Typically, when you make a new Will, you first take care of all the usual details, assign sentimental possessions, and provide for family. Then, to perpetuate the charitable work you have contributed to during your life, you may choose to make a bequest to a charitable foundation that will ensure income for your community in perpetuity.

4. Gifts Through Life Insurance

An important, but frequently overlooked, role of life insurance is the one it can play in planned charitable giving. Life insurance itself can be the direct funding medium of a gift, permitting the donor to make a substantial gift for a relatively modest annual outlay. Life insurance can also be used to replace an asset that has been given to a charitable organization. Premiums may be considered a charitable tax deduction.

Life insurance can help you achieve your charitable goals when you do not have a lot of money. You may take out a policy and designate a charitable foundation as the beneficiary. You pay the annual premium which becomes a charitable tax deduction annually.

Another way of using life insurance is to donate a paid-up policy. Perhaps you have been paying premiums on life insurance for years, and now the protection it offered earlier is really no longer needed. The policies have some value and you would like charity to benefit.

When you donate the policies to the fund of your choosing, you get a tax deduction now, usually in an amount similar to their cash surrender value. The fund grows, and charitable organizations in your community are benefited in your name.

5. Gifts Through Retirement Accounts

As you make your financial plans for retirement and contemplate your estate plans, you will be reminded of the tax rules on retirement accounts and the effects of estate and inheritance taxes.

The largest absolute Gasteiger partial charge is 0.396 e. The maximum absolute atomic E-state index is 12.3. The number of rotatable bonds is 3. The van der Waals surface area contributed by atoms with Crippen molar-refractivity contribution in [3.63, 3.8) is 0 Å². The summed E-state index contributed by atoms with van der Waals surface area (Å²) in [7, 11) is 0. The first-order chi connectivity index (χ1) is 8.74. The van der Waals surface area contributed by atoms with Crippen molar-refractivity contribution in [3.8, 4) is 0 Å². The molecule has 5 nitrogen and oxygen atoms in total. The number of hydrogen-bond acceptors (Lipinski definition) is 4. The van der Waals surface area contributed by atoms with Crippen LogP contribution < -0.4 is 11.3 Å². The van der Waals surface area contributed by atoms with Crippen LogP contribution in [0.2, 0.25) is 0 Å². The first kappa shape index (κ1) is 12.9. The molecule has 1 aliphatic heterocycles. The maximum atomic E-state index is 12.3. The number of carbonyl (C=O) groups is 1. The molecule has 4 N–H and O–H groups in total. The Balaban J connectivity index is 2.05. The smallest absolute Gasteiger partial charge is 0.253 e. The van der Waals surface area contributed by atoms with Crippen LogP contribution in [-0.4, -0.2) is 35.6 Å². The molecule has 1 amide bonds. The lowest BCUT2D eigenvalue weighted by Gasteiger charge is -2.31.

As a result of the tax rules, it is important that you address this as part of your overall estate and financial planning matters. After discussing this with your tax advisor, you may realize it is to your advantage to utilize some of these qualified retirement monies for charitable interest purposes. There are a number of planning opportunities available to address these matters.

Even if your retirement fund is modest, you may want to consider a secondary beneficiary designation to a charitable foundation as a means to fund your philanthropic interests.

6. Gifts Through Charitable Remainder Trusts

A trust is an arrangement whereby the creator of the trust (“grantor”) gives legal title to assets to someone else (a “trustee”) who manages the assets on the grantor’s behalf. A trustee may be a qualified institution or an individual.

A charitable remainder trust is a type of irrevocable trust that splits the benefits between non-charitable beneficiaries (typically the grantor and one or more individuals), and a charitable organization. The donor or grantor’s interest is called an income interest. This means the donor/grantor and his beneficiaries receive an income produced by the trust over a lifetime or a term of years but not in excess of 20 years.

The charity’s interest is called a remainder interest. This is because, upon expiration of all non-charitable interests, the remainder of the trust goes to the charity.